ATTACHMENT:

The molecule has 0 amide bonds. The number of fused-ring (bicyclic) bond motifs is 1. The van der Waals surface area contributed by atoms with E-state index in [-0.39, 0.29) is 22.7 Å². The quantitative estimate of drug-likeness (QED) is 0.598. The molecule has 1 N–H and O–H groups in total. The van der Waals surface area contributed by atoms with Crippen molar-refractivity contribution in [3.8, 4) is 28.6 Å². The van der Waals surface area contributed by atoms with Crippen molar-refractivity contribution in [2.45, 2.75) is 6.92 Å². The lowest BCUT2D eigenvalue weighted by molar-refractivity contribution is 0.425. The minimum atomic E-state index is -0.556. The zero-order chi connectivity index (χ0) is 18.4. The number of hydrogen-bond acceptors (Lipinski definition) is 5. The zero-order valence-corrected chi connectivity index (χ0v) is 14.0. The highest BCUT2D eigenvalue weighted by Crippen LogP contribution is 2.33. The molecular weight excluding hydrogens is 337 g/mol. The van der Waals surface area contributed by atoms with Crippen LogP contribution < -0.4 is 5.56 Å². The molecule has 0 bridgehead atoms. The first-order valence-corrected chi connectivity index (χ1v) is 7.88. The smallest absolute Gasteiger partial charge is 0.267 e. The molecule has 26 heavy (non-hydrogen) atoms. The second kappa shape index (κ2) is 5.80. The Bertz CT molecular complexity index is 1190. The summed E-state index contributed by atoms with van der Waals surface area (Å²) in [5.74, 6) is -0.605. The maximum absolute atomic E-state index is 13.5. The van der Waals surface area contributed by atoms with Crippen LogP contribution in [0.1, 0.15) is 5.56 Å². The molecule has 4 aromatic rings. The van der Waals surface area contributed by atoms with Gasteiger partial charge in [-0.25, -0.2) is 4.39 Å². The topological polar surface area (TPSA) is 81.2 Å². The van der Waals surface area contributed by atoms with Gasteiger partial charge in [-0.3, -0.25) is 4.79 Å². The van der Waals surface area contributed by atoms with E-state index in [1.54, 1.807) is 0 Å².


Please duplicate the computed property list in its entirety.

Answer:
The molecule has 0 amide bonds. The number of fused-ring (bicyclic) bond motifs is 1. The van der Waals surface area contributed by atoms with E-state index in [-0.39, 0.29) is 22.7 Å². The quantitative estimate of drug-likeness (QED) is 0.598. The molecule has 1 N–H and O–H groups in total. The van der Waals surface area contributed by atoms with Crippen molar-refractivity contribution in [3.8, 4) is 28.6 Å². The van der Waals surface area contributed by atoms with Crippen molar-refractivity contribution in [2.45, 2.75) is 6.92 Å². The lowest BCUT2D eigenvalue weighted by molar-refractivity contribution is 0.425. The minimum atomic E-state index is -0.556. The zero-order chi connectivity index (χ0) is 18.4. The number of hydrogen-bond acceptors (Lipinski definition) is 5. The zero-order valence-corrected chi connectivity index (χ0v) is 14.0. The highest BCUT2D eigenvalue weighted by Crippen LogP contribution is 2.33. The molecular weight excluding hydrogens is 337 g/mol. The van der Waals surface area contributed by atoms with Crippen LogP contribution < -0.4 is 5.56 Å². The molecule has 0 bridgehead atoms. The first-order valence-corrected chi connectivity index (χ1v) is 7.88. The smallest absolute Gasteiger partial charge is 0.267 e. The molecule has 26 heavy (non-hydrogen) atoms. The second kappa shape index (κ2) is 5.80. The Bertz CT molecular complexity index is 1190. The summed E-state index contributed by atoms with van der Waals surface area (Å²) in [5.74, 6) is -0.605. The maximum absolute atomic E-state index is 13.5. The van der Waals surface area contributed by atoms with Crippen LogP contribution in [0.1, 0.15) is 5.56 Å². The molecule has 4 aromatic rings. The van der Waals surface area contributed by atoms with Gasteiger partial charge in [-0.25, -0.2) is 4.39 Å². The topological polar surface area (TPSA) is 81.2 Å². The van der Waals surface area contributed by atoms with Gasteiger partial charge in [-0.3, -0.25) is 4.79 Å². The van der Waals surface area contributed by atoms with E-state index in [1.54, 1.807) is 0 Å².